You answered the question I was going to ask you, that is how does that connect to business? You are Slater Success Coaching and you coach businesses, maybe with a little touch of dance in there. You also wrote a book. What is it called?
I wrote From the Barre to the Boardroom: Choreographing Business Success Through Authentic Relationships. In my many years of business, the one thing I have seen is the value of truly authentic relationships. Elizabeth, when we met, it was a connection. It was an interest on both our sides to get to know each other and stay in touch. We lived in different parts of the country, but there was a spark. Several years later, we’re on your show talking business through mutual connections. Then, who do we introduce each other to next? These authentic relationships are through business and our personal lives. They sprinkle through completely and there’s great value in building businesses, building leaderships and opportunities when we stay connected.
Choosing The Right Connections
There are many people out there who want to talk and connect with you. How do you choose the right connections?
You’re getting a giggle because I was on LinkedIn earlier. There are people who are reaching out to me that don’t know me. They have no interest, they’re just looking to build human capital without building a net worth of human capital. Your net worth is your network. When you stumble on a hard time, you’re moving through a transition. When I moved through the transition of opening Slater Success, I had a printing company, Slater Graphics. I was in the industry for many odd years. When I transitioned to start moving into Slater Success, somebody asked me, “Where do those first few clients come from?” I said, “It came from letting everybody know what I was doing.” She’s like, “Who’s everyone?” I said, “I let everybody in the printing world who know what I was doing from my clients to my vendors, to the people who had brought paper through, to my accountants, to my attorneys. I let all my friends know what I was doing. I started talking to my kid’s friends’ parents about what I was doing. When I say everybody, I’m not only looking at business. Every personal people, no business people, are all business people. When we connect on that level, that our net worth is our network.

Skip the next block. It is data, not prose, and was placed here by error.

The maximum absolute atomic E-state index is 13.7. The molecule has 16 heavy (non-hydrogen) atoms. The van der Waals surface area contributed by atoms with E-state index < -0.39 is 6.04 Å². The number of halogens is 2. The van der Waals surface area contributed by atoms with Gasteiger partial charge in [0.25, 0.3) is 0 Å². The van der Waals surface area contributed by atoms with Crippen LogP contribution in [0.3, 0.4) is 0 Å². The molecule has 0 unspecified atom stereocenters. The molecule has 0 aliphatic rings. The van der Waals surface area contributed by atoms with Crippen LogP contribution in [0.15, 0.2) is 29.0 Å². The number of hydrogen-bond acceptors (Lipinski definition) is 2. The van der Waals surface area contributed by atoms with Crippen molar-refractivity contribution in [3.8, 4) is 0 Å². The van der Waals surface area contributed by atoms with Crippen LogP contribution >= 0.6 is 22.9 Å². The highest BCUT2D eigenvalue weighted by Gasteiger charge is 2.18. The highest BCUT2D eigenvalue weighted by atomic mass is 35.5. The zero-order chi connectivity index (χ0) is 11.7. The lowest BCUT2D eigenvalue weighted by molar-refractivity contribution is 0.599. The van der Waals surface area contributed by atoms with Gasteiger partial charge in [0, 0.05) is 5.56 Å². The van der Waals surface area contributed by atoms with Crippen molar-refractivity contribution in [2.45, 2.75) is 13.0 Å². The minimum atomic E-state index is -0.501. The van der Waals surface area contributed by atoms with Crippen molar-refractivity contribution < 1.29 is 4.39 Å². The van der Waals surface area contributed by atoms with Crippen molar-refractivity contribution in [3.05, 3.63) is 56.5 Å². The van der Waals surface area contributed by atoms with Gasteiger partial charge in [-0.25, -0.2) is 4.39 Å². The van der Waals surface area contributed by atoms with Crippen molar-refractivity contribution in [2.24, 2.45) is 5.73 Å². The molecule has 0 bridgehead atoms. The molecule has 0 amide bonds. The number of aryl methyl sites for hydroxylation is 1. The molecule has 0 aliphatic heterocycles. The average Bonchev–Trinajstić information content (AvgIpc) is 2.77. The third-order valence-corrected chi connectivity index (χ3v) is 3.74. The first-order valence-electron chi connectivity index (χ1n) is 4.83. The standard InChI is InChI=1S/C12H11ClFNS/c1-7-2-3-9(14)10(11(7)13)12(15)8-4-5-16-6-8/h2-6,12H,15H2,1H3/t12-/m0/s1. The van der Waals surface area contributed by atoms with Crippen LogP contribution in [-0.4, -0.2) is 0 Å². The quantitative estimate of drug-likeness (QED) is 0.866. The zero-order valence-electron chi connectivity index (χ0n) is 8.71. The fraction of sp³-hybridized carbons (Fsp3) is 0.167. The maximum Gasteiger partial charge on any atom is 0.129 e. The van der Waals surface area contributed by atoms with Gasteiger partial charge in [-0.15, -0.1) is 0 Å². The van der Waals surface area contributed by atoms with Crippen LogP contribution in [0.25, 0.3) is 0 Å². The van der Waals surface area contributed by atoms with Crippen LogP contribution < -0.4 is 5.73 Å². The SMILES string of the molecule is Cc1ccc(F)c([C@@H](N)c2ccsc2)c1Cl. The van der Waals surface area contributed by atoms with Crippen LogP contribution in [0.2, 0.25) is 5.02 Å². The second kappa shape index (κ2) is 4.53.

I saw a statistic that people who have 10,000 followers probably bought them. You look on social media and you say, “10,000 followers on Facebook and LinkedIn.” It’s a bunch of people on Fiverr, who get paid a pittance to come and follow somebody. You get all these followers, but it isn’t relationships.
Somebody will reach out to me and say, “Ivy, I want to connect you to blah, blah, blah.” I’m like, “Thank you. I have an email in my inbox.” Just like that. Somebody was on my show, we had a great talk on Her Success Story, which is my podcast. We had a great interview. We were telling some of the series I have coming up and she goes, “Ivy, I was thinking about what you said and there’s this one person you should meet.”
That’s one of the joys of podcasting is you expand your network and people get an idea of who you are.
That is where the value of strong, deep, true relationships. Can I tell a story?
Of course. We’re both storytellers. We both grew up telling stories, dance or opera, so go for it.
There’s an old client, somebody I go back with for several years. I was a printer. She was the marketing director, marketing advertising head of a company. We did business together for a whole bunch of years. Printing is manufacturing, and manufacturing every often will go bad. It doesn’t matter if you’re manufacturing a car or whatever it is you’re manufacturing.
Do you mean the technology changes, the job or you blew it?